- Confirmation Loss:The confirmation message is lost during transmission. When A sends an M1 message and B receives it, B sends an M1 confirmation message to A, but it is lost during transmission. However, A does not know that after the timeout period expires, A retransmits the M1 message, and B takes the following two measures after receiving the message again:1. Discard the duplicate M1 message and do not deliver to the upper layer. 2. Send a confirmation message to A.(It will not be considered that it has been sent, and it will not be sent again. A can retransmit, which proves that B's confirmation message is lost).
- Confirmation is late:Confirmation message is late during transmission. A sends M1 message, B receives and sends confirmation. If no confirmation message is received within the timeout period, A retransmits the M1 message, and B still receives and continues to send the confirmation message(B receives 2 copies of M1). At this time, A receives the confirmation message sent by B for the second time. Then send other data. After a while, A received the confirmation message for M1 sent by B for the first time(A also received 2 confirmation messages). The processing is as follows:1. A receives the repeated confirmation and discards it directly. 2. After B receives the duplicate M1, it also directly discards the duplicate M1.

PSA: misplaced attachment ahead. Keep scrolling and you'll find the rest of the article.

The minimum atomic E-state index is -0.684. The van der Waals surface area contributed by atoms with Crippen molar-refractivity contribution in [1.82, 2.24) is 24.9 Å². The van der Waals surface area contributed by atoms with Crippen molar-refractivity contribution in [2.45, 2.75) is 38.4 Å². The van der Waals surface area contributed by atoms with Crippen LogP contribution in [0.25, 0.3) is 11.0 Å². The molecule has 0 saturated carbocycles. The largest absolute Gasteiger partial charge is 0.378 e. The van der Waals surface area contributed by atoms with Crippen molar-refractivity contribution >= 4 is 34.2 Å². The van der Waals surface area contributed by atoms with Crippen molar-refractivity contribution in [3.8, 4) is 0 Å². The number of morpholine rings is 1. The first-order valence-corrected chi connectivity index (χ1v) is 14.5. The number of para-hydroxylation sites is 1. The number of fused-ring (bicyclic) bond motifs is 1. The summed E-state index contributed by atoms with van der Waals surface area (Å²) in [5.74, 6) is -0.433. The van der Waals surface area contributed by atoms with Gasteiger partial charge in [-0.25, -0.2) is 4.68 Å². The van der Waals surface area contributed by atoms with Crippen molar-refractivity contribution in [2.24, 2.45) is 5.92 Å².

2.2 Continuous ARQ protocol
Continuous ARQ protocol can improve channel utilization. The sender maintains a send window, and all packets in the send window can be sent continuously without waiting for the other party to confirm. The receiver generally uses cumulative acknowledgment to send an acknowledgment to the last packet that arrives in sequence, indicating that all packets up to this packet have been received correctly.
Advantages:The channel utilization rate is high and easy to realize, even if the confirmation is lost, there is no need to retransmit.